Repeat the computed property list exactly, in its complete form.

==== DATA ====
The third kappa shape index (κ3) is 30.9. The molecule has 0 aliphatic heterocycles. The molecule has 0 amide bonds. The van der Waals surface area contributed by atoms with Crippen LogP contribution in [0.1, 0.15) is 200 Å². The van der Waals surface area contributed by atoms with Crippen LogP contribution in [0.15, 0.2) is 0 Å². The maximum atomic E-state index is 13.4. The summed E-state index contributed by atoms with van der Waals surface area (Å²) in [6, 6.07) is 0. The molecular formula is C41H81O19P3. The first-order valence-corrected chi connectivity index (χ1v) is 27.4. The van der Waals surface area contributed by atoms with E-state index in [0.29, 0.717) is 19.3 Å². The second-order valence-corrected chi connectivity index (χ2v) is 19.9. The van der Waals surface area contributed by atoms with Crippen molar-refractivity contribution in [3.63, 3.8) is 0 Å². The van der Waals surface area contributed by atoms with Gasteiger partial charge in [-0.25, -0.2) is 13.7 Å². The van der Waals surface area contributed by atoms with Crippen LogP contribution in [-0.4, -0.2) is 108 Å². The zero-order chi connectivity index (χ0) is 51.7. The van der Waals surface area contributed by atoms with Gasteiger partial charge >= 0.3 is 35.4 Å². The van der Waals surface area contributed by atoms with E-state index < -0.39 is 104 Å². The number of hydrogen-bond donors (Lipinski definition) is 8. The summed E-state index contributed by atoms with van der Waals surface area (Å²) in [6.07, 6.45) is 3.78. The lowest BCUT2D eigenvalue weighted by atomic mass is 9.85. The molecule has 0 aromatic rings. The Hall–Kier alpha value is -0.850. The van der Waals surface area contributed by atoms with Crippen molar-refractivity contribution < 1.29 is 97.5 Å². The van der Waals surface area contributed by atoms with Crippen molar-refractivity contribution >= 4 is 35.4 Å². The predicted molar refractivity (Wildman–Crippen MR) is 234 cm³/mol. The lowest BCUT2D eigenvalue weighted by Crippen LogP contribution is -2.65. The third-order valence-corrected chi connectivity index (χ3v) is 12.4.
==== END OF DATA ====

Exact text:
The third kappa shape index (κ3) is 30.9. The molecule has 0 aliphatic heterocycles. The molecule has 0 amide bonds. The van der Waals surface area contributed by atoms with Crippen LogP contribution in [0.1, 0.15) is 200 Å². The van der Waals surface area contributed by atoms with Crippen LogP contribution in [0.15, 0.2) is 0 Å². The maximum atomic E-state index is 13.4. The summed E-state index contributed by atoms with van der Waals surface area (Å²) in [6, 6.07) is 0. The molecular formula is C41H81O19P3. The first-order valence-corrected chi connectivity index (χ1v) is 27.4. The van der Waals surface area contributed by atoms with E-state index in [0.29, 0.717) is 19.3 Å². The second-order valence-corrected chi connectivity index (χ2v) is 19.9. The van der Waals surface area contributed by atoms with Crippen molar-refractivity contribution in [3.63, 3.8) is 0 Å². The van der Waals surface area contributed by atoms with Gasteiger partial charge in [-0.25, -0.2) is 13.7 Å². The van der Waals surface area contributed by atoms with Crippen LogP contribution in [-0.4, -0.2) is 108 Å². The zero-order chi connectivity index (χ0) is 51.7. The van der Waals surface area contributed by atoms with Gasteiger partial charge >= 0.3 is 35.4 Å². The van der Waals surface area contributed by atoms with E-state index < -0.39 is 104 Å². The number of hydrogen-bond donors (Lipinski definition) is 8. The summed E-state index contributed by atoms with van der Waals surface area (Å²) in [6.07, 6.45) is 3.78. The lowest BCUT2D eigenvalue weighted by atomic mass is 9.85. The molecule has 0 aromatic rings. The Hall–Kier alpha value is -0.850. The van der Waals surface area contributed by atoms with Crippen molar-refractivity contribution < 1.29 is 97.5 Å². The van der Waals surface area contributed by atoms with Crippen molar-refractivity contribution >= 4 is 35.4 Å². The predicted molar refractivity (Wildman–Crippen MR) is 234 cm³/mol. The lowest BCUT2D eigenvalue weighted by Crippen LogP contribution is -2.65. The third-order valence-corrected chi connectivity index (χ3v) is 12.4.